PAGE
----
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  1. #1
    Dirt Bomb sknhgy's Avatar
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    Looking at bikes.

    People talk about bike fit and all that stuff. However, when you go to a bike shop they only have a few bikes that fit the style, price, etc. that you are looking for. Then when you find a model that you like, you only have a choice between, say, a 52cm or a 54cm.
    I'm looking for a road bike. Yesteday I rode a Felt Z90 and it was very comfortable. Today I rode a much more expensive Cannondale Synapse and it felt like I was riding stretched-out and face-down on the street, although both are supposed to have a relaxed geometry.
    So, what do you do when you're buying a bike. Just buy the one that feels the best?
    This bike buying thing can get very time consuming.

  2. #2
    gone ride'n cyclinfool's Avatar
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    Keep looking and riding - the right ike will come along.
    "Of all the things I ever lost I miss my mind the most." Mark Twain
    If all you have is a hammer, every problem looks like a nail.

  3. #3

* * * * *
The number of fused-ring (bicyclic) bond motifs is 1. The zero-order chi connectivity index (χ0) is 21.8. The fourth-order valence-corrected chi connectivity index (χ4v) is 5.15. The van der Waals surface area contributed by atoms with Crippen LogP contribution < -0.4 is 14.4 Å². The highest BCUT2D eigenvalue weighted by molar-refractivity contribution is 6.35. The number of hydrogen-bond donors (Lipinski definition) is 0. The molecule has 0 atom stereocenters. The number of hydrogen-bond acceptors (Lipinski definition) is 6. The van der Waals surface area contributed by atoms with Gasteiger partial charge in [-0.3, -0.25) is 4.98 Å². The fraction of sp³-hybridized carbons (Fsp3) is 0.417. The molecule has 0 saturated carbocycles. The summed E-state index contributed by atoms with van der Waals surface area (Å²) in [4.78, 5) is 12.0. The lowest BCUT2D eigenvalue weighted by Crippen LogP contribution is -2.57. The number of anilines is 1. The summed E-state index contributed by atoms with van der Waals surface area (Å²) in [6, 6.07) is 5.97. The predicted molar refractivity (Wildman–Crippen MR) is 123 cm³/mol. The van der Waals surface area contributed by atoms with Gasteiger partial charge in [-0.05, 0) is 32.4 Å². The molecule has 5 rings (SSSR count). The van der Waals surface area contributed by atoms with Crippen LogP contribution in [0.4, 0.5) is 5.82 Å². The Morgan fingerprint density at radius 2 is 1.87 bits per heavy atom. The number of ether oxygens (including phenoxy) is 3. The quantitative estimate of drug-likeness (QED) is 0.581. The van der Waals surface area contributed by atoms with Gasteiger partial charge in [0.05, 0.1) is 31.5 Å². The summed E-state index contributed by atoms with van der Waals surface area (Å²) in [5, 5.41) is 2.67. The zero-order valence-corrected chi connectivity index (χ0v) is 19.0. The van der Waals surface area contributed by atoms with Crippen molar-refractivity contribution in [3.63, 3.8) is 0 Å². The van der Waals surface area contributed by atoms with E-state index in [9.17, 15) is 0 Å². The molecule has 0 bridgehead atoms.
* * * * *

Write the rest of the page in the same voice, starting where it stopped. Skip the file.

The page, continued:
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    As much fun as bike shopping could be, at can also be a long and frustrating
    experience. One day you and the right bike will be at the same place at the
    same time and you must then pounce or forever regret the one that got
    away, hee hee. Find some shops with a large variety and a large inventory
    to help simplify the process.

  4. #4
    feros ferio John E's Avatar
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    Proper fit to the rider is the single most important attribute of a bicycle. It sounds as though the Cannondale had a longer top tube, a longer handlebar stem, or both. A good first approximation for proper horizontal fit is that the nose of the saddle should be about a cubit behind the top center portion of the drop handlebar.
    "Early to bed, early to rise. Work like hell, and advertise." -- George Stahlman